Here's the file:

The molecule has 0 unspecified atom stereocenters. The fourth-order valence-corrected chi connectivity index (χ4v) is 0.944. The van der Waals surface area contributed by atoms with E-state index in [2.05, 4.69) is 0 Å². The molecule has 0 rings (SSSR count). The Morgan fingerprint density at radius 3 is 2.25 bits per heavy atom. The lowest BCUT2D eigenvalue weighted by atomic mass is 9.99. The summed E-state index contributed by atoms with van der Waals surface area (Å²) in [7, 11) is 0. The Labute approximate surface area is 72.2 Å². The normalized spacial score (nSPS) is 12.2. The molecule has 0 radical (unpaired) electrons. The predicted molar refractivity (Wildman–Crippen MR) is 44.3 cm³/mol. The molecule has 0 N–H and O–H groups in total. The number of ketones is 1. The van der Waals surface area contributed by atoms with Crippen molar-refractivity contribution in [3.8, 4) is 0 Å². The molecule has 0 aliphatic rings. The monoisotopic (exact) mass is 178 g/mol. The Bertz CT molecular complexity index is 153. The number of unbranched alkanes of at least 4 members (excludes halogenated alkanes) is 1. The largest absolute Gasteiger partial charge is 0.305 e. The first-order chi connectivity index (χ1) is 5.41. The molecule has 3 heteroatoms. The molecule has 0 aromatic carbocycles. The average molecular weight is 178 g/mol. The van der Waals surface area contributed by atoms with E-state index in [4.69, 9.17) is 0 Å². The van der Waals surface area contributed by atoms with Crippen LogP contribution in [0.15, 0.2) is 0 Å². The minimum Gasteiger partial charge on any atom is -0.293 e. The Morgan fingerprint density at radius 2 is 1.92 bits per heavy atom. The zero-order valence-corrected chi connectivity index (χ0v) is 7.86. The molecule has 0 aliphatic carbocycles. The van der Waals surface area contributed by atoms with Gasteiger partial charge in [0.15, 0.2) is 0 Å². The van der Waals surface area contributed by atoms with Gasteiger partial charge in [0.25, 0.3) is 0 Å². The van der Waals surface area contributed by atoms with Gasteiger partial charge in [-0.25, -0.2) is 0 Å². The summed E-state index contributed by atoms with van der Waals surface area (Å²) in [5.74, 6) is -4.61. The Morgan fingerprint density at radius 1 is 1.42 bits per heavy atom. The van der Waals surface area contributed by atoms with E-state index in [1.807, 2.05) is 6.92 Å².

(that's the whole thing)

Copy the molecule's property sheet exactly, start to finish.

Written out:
The molecule has 0 unspecified atom stereocenters. The fourth-order valence-corrected chi connectivity index (χ4v) is 0.944. The van der Waals surface area contributed by atoms with E-state index in [2.05, 4.69) is 0 Å². The molecule has 0 rings (SSSR count). The Morgan fingerprint density at radius 3 is 2.25 bits per heavy atom. The lowest BCUT2D eigenvalue weighted by atomic mass is 9.99. The summed E-state index contributed by atoms with van der Waals surface area (Å²) in [7, 11) is 0. The Labute approximate surface area is 72.2 Å². The normalized spacial score (nSPS) is 12.2. The molecule has 0 radical (unpaired) electrons. The predicted molar refractivity (Wildman–Crippen MR) is 44.3 cm³/mol. The molecule has 0 N–H and O–H groups in total. The number of ketones is 1. The van der Waals surface area contributed by atoms with Crippen molar-refractivity contribution in [3.8, 4) is 0 Å². The molecule has 0 aliphatic rings. The monoisotopic (exact) mass is 178 g/mol. The Bertz CT molecular complexity index is 153. The number of unbranched alkanes of at least 4 members (excludes halogenated alkanes) is 1. The largest absolute Gasteiger partial charge is 0.305 e. The first-order chi connectivity index (χ1) is 5.41. The molecule has 3 heteroatoms. The molecule has 0 aromatic carbocycles. The average molecular weight is 178 g/mol. The van der Waals surface area contributed by atoms with E-state index in [4.69, 9.17) is 0 Å². The van der Waals surface area contributed by atoms with Crippen LogP contribution in [0.15, 0.2) is 0 Å². The minimum Gasteiger partial charge on any atom is -0.293 e. The Morgan fingerprint density at radius 2 is 1.92 bits per heavy atom. The zero-order valence-corrected chi connectivity index (χ0v) is 7.86. The molecule has 0 aliphatic carbocycles. The van der Waals surface area contributed by atoms with Gasteiger partial charge in [0.15, 0.2) is 0 Å². The van der Waals surface area contributed by atoms with Gasteiger partial charge in [0.25, 0.3) is 0 Å². The van der Waals surface area contributed by atoms with Gasteiger partial charge in [-0.25, -0.2) is 0 Å². The summed E-state index contributed by atoms with van der Waals surface area (Å²) in [5.74, 6) is -4.61. The Morgan fingerprint density at radius 1 is 1.42 bits per heavy atom. The van der Waals surface area contributed by atoms with E-state index in [1.807, 2.05) is 6.92 Å².